By MARK ROTH
August 04, 2007
In the not-too-distant future, a student will sit down outside a coffee shop, pull a rolled-up plastic sheet out of her backpack, flatten it on the table and immediately be able to read a newspaper, magazine or book of her choice, displayed in glowing colors.
And the whole thing will be made possible by a thin layer of plastics that conduct electricity.
McCullough is a chemistry professor at Carnegie Mellon University and the school's newly appointed vice president of research.
Much of his own lab work over the past 20 years has focused on an unusual class of plastics known as polythiophenes, which conduct electricity well enough to match semiconductors made out of silicon. Someday, he hopes, they will achieve the conductivity of metallic compounds.
What makes the polythiophenes particularly useful is that McCullough and others have figured out a way to make them into inks that can be sprayed or printed onto glass or plastic surfaces in the form of microscopic circuits and electronic components.
Besides the roll-up display sheets, possible uses of these printable conductive polymers include:
-- Organic light-emitting diodes, which have the potential for replacing the liquid-crystal displays used in cell phones, PDAs and most computer and television screens.
-- Solar cells that one day may be more efficient and cheaper than the current silicon-based devices, which could make it commercially feasible to produce electricity from sunlight.
-- Low-cost radio frequency identification tags, or RFIDs, which could be used to track products through their entire life spans, or to prevent counterfeiting of money, CDs or other items.
-- "Smart windows" coated with polythiophenes, which could be tinted to reflect sunlight during warm days, but would turn clear when a current flowed through them, trapping the sun's warmth inside buildings on cold days.
-- Artificial noses that could detect toxic chemicals in a workplace or a war zone, using tiny plastic chips that would change voltage when exposed to certain compounds.
-- Artificial muscles whose plastic strands would contract when a current flowed through them and relax when it stopped.
Conductive polymers were discovered about 30 years ago by the University of Pennsylvania's Alan MacDiarmid, who died earlier this year, along with the University of California's Alan Heeger and Japan's Hideki Shirakawa. They shared the 2000 Nobel Prize in chemistry.
Since then, there have been increasing efforts to turn conductive plastics into innovative products. McCullough has promoted that agenda not only through his academic research, but also by co-founding Plextronics, a fast-growing firm based at the University of Pittsburgh Applied Research Center.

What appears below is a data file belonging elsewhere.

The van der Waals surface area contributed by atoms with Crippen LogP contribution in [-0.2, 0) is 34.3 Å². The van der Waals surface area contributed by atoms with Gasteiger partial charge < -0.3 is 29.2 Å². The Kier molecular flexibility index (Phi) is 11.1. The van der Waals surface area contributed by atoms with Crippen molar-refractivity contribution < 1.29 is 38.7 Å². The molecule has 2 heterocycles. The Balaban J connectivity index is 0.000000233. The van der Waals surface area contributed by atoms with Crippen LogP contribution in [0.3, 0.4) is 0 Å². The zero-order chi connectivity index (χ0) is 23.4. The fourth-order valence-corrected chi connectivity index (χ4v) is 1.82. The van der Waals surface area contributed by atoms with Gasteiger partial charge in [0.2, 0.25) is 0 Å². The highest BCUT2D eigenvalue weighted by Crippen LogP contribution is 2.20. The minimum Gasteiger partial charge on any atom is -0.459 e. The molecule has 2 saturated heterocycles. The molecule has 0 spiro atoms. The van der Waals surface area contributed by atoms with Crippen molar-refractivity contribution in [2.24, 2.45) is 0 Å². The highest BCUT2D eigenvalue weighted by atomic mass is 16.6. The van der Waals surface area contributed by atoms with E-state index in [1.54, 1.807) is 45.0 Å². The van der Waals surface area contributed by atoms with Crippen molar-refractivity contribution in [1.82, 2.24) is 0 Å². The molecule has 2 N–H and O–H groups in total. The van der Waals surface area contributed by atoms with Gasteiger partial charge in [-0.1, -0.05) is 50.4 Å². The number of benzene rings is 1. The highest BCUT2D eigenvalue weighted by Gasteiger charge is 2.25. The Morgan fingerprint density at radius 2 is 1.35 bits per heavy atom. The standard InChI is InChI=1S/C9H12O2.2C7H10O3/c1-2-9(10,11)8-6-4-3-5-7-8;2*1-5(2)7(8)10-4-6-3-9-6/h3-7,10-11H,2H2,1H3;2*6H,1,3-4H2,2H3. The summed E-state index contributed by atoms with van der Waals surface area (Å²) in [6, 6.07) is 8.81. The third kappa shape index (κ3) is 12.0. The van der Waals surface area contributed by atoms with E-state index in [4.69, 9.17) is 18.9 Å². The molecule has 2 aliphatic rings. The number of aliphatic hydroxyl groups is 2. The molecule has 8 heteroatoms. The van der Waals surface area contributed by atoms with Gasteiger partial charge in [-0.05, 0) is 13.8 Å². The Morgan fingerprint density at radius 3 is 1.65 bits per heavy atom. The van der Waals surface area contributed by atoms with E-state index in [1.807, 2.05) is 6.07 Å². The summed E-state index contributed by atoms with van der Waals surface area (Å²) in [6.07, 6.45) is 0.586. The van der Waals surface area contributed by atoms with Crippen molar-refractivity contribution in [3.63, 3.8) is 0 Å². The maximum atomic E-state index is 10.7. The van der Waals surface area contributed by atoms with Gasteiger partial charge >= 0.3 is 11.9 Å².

"Our real contribution to this area," he said in a recent interview, "was to bring this material to the masses by providing a method where you can manufacture it in multi-kilogram quantities, dissolve it and turn it into plastics that conduct electricity easily."
He estimated that flexible, all-plastic displays using polythiophenes may be about three to seven years away from production.
"These could be used as maps for the military or displays where you could have your (Pittsburgh) Post-Gazette or New York Times," he said. "The data would be beamed down by satellite through wireless communications to give you your updated version and you could just carry this thing around in your pocket."
For now, he said, the basic circuitry for such displays would have to be etched onto plastic using metallic compounds like indium tin oxide.
But conductive plastics could be used for the semiconductor switches in the circuits, as well as the light-emitting diodes, or LEDs, that would make the displays visible.
Eventually, the displays might include tiny plastic solar cells that would power the devices, eliminating the need for a battery.
Because LEDs are much brighter than the liquid-crystal displays used in most portable devices today, the flexible sheets could easily be read in direct sunlight, he added.
The same basic technology also holds promise for producing the next generation of TV and computer screens, McCullough said.
Because of consumers' thirst for vibrant, high-definition television displays, manufacturers have pushed gas-filled plasma screens. They often produce brilliant pictures, he said, but sometimes have uneven colors, are heavy and don't last that long.
That has pushed several manufacturers to begin working on organic LED displays that will be much lighter and thinner, using conductive plastics, he said.
Both Sony and Toshiba produced prototypes of organic LED flat-panel TV screens this year, and one industry report predicted the market for all such displays will reach $10.9 billion by 2012.
Within the next couple of years, McCullough estimated, single-color polythiophene displays will be available in smaller devices such as cell phones and PDAs. They will also show up in "throwaway" lighting displays on toys, convention message boards and similar items.
Distributed to subscribers for publication by
Scripps Howard News Service, http://www.scrippsnews.com
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